SEATTLE — B.J. Upton's frustration with his poor season has been made worse by the sting of being dropped to the No. 9 spot in the Rays lineup.
"It's almost like a kick in the face," Upton said.
Upton said he was "definitely" hurt by the further demotion after being taken out of the leadoff slot last week, dropped initially to seventh, then eighth and now ninth. He is 3-for-20 (.150) with nine strikeouts in the five games since.
"To go from being a leadoff guy and last year hitting (No.) 2, 3, maybe 4 … it's just like I'm back where I started (as a 19-year-old rookie). I was in the 9-hole, the 8-hole and kind of worked my way up," Upton said. "I know I'm not a 9-hitter. I know I'm not a bottom-of-the-order type of guy."
Upton, 24, said he isn't letting his displeasure affect his play and isn't pouting, even joking that he's primarily a defensive player now and that the 9-hole "is like the other leadoff spot."
He said he is not using the demotion as motivation, instead focusing on some slight changes in his batting approach that he is confident will improve his performance (.239, seven homers, 37 RBIs) and earn him a promotion.
"I'm not going to let this go on for too much longer," he said. "I'm in here every day working on what I need to work on trying to get it right. It's just not working. When it starts working, you know what's going to happen. I'll work my way back up again."
PERCY DONE? RHP Troy Percival hasn't announced his retirement, but after corresponding with him last week, manager Joe Maddon is under the impression his career is over.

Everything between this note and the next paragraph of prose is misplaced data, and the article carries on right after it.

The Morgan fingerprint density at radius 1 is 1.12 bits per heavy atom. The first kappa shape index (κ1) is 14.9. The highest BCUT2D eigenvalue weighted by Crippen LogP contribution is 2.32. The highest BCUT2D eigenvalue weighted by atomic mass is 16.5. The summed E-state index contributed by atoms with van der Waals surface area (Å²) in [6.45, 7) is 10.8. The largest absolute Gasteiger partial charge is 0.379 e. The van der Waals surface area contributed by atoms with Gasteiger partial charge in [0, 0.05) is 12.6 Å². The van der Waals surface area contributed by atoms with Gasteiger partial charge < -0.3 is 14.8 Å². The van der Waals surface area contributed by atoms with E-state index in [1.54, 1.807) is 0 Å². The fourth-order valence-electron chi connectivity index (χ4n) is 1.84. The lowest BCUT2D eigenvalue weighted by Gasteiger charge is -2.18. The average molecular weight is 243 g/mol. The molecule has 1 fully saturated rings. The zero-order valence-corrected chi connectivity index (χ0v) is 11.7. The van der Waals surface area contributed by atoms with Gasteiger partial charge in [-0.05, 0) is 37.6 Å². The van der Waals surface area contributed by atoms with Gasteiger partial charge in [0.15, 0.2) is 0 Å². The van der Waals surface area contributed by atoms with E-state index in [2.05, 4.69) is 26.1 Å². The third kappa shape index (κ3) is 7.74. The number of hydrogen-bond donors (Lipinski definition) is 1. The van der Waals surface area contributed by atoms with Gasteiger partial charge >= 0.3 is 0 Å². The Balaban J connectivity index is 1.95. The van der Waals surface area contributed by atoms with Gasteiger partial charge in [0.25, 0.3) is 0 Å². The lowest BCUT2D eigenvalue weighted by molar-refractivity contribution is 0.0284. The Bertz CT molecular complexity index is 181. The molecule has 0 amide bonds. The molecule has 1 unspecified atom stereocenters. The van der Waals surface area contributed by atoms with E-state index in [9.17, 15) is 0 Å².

"I think so," Maddon said.
Maddon invited Percival, who has been home in Southern California since going on the DL in May, to visit the team during the upcoming three days in Anaheim.
Agent Paul Cohen said Sunday that no decision has been made but Percival has been having severe back problems and will see a specialist this week with the possibility of needing a fusion. Percival, who turned 40 on Sunday, had back surgery during the offseason.
"It's been very, very problematic," Cohen said. "It's been tough for him."
Maddon would like to see the former closer get credit for what he did for the Rays and suggested the team have a day to honor him: "He was such a big part of what we did last year, and people have kind of forgotten about that way too fast."
CATCHING ON: Listening to Maddon's plans, it sure sounds like Gregg Zaun is going to be the primary catcher.
Though Zaun and Dioner Navarro are both switch-hitters, Zaun will play against right-handers and Navarro against lefties. Maddon did say that, at least initially, he won't start Zaun three or four days in a row as a concern of soreness or injury because he is 38 and hadn't been playing regularly. Zaun will start tonight and Tuesday, Navarro on Wednesday.
HOMECOMING: Sunday night, Maddon planned to host the Rays traveling staff and broadcasters at his new house in Long Beach, Calif. (The team actually flew to Long Beach and had a separate bus lined up for the house party squad.)
Tonight, he'll feel at home at Angel Stadium, where he worked before being hired by the Rays and still has many friends, including, seemingly, the entire stadium staff.
Maddon tries to downplay any rivalry aspect, but it's not coincidence that five of his 11 ejections as Rays manager have come against the Angels. Overall, Maddon is 12-17 against former boss Mike Scioscia, 1-10 in Anaheim.
MISCELLANY: RHP Russ Springer made his Rays debut, allowing two hits but no runs in the eighth. … 3B Evan Longoria will have a large group of family and friends in Anaheim, about 20 minutes from where he grew up. … The Angels haven't named a Wednesday starter. But with LHP Joe Saunders on the DL, they are expected to call up RHP Trevor Bell to make his debut. … OF Fernando Perez (left wrist) played center and went 0-for-3 in a rehab game for Class A Charlotte. RHP Chad Bradford (back) allowed one hit in an inning's work.